FIG. 18 shows a comparison of the contrast ratio shown in FIGS. 5 and 17. Compared to the system without retarders shown in FIG. 1, there is a significant improvement in contrast ratio. The improvement in the contrast ratio ranges from 34% in blue band at F/2.0 to 59% for red band at F/4.0.

The present invention has been described with reference to preferred embodiments. Obviously, it will be appreciated by those skilled in the art that various additions, modifications, deletions and alterations will occur to others upon a reading and understanding of this specification, and may be made to such preferred embodiments without departing from the spirit and scope of the invention. Accordingly, it is intended that all such modifications and alterations be included within the scope of the invention as defined in the following claims.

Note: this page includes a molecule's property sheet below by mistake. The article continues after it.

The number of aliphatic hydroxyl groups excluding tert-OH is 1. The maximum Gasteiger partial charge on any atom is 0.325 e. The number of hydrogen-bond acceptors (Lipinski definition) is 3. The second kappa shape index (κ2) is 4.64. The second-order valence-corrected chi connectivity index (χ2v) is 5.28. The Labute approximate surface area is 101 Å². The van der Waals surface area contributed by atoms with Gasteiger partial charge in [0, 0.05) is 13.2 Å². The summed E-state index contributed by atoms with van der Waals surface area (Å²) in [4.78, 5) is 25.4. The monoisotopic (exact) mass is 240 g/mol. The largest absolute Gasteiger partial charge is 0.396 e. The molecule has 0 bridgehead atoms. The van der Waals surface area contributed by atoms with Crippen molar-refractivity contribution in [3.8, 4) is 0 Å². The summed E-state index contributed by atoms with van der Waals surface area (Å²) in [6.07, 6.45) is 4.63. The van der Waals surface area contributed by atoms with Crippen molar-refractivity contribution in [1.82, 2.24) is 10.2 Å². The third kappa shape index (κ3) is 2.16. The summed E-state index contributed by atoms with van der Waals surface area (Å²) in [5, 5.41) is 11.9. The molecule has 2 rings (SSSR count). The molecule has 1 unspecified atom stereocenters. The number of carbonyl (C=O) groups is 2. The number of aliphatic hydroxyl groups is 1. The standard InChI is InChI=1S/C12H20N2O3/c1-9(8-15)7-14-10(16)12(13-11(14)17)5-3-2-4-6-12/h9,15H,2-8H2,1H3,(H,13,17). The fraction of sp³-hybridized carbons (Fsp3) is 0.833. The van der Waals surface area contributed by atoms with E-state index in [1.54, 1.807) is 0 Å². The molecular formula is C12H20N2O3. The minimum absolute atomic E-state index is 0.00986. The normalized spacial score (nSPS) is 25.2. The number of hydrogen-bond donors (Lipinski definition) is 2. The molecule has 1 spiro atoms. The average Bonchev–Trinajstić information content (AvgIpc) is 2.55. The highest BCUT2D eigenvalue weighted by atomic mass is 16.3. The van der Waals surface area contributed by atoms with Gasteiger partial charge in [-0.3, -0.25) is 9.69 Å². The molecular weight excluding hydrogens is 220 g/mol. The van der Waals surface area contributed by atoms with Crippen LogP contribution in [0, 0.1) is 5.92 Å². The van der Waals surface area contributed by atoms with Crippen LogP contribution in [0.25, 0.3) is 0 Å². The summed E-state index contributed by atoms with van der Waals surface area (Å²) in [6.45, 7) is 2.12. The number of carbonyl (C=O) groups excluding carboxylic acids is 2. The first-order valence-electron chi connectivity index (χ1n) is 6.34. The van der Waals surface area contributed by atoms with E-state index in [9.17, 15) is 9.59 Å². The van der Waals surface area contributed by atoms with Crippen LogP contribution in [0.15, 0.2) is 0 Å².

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Reference
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Referenced by
Citing PatentFiling datePublication dateApplicantTitle
US7110053 *Feb 5, 2003Sep 19, 2006Victor Company Of Japan, Ltd.Reflective liquid crystal projection apparatus with elliptical polarization
US7165843 *Feb 3, 2004Jan 23, 2007Aurora Systems, Inc.Optical system with angular compensator
US7559655 *Jan 12, 2007Jul 14, 2009Aurora Systems, Inc.Optical system with angular compensator
Classifications
U.S. Classification349/117, 349/5
International ClassificationG02F1/13363
Cooperative ClassificationG02F2413/07, G02F2203/64, G02F2202/40, G02F2203/02, G02F2001/1398, G02F2413/02, G02F1/13363, G02F2413/08
European ClassificationG02F1/13363